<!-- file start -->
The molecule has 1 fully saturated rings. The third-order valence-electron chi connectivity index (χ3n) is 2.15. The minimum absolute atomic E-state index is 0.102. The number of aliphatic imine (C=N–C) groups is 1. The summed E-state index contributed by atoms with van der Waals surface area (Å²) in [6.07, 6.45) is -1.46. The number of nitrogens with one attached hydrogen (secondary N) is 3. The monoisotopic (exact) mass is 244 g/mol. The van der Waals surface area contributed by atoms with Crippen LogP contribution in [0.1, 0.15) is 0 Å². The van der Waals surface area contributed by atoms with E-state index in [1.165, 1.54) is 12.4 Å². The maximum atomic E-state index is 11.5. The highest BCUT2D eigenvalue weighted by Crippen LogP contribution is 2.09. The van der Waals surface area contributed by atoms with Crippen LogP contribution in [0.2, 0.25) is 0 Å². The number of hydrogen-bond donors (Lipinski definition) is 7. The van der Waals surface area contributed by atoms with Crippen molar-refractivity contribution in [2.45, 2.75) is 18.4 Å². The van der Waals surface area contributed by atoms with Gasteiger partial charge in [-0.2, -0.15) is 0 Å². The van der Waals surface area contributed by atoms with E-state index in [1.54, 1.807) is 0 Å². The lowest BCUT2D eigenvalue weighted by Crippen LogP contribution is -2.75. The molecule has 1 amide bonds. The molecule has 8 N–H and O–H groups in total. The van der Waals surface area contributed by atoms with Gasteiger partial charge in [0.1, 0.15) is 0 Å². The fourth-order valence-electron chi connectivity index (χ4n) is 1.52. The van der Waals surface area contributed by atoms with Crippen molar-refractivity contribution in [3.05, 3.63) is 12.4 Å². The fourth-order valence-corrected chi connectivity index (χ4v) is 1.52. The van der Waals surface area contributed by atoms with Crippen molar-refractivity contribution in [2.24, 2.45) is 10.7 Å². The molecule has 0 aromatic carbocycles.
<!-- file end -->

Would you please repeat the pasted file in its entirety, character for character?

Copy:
The molecule has 1 fully saturated rings. The third-order valence-electron chi connectivity index (χ3n) is 2.15. The minimum absolute atomic E-state index is 0.102. The number of aliphatic imine (C=N–C) groups is 1. The summed E-state index contributed by atoms with van der Waals surface area (Å²) in [6.07, 6.45) is -1.46. The number of nitrogens with one attached hydrogen (secondary N) is 3. The monoisotopic (exact) mass is 244 g/mol. The van der Waals surface area contributed by atoms with Crippen LogP contribution in [0.1, 0.15) is 0 Å². The van der Waals surface area contributed by atoms with E-state index in [1.165, 1.54) is 12.4 Å². The maximum atomic E-state index is 11.5. The highest BCUT2D eigenvalue weighted by Crippen LogP contribution is 2.09. The van der Waals surface area contributed by atoms with Crippen LogP contribution in [0.2, 0.25) is 0 Å². The number of hydrogen-bond donors (Lipinski definition) is 7. The van der Waals surface area contributed by atoms with Crippen molar-refractivity contribution in [2.45, 2.75) is 18.4 Å². The van der Waals surface area contributed by atoms with Gasteiger partial charge in [-0.2, -0.15) is 0 Å². The van der Waals surface area contributed by atoms with E-state index in [1.54, 1.807) is 0 Å². The lowest BCUT2D eigenvalue weighted by Crippen LogP contribution is -2.75. The molecule has 1 amide bonds. The molecule has 8 N–H and O–H groups in total. The van der Waals surface area contributed by atoms with Gasteiger partial charge in [0.1, 0.15) is 0 Å². The fourth-order valence-electron chi connectivity index (χ4n) is 1.52. The van der Waals surface area contributed by atoms with Crippen molar-refractivity contribution in [3.05, 3.63) is 12.4 Å². The fourth-order valence-corrected chi connectivity index (χ4v) is 1.52. The van der Waals surface area contributed by atoms with Crippen molar-refractivity contribution in [2.24, 2.45) is 10.7 Å². The molecule has 0 aromatic carbocycles.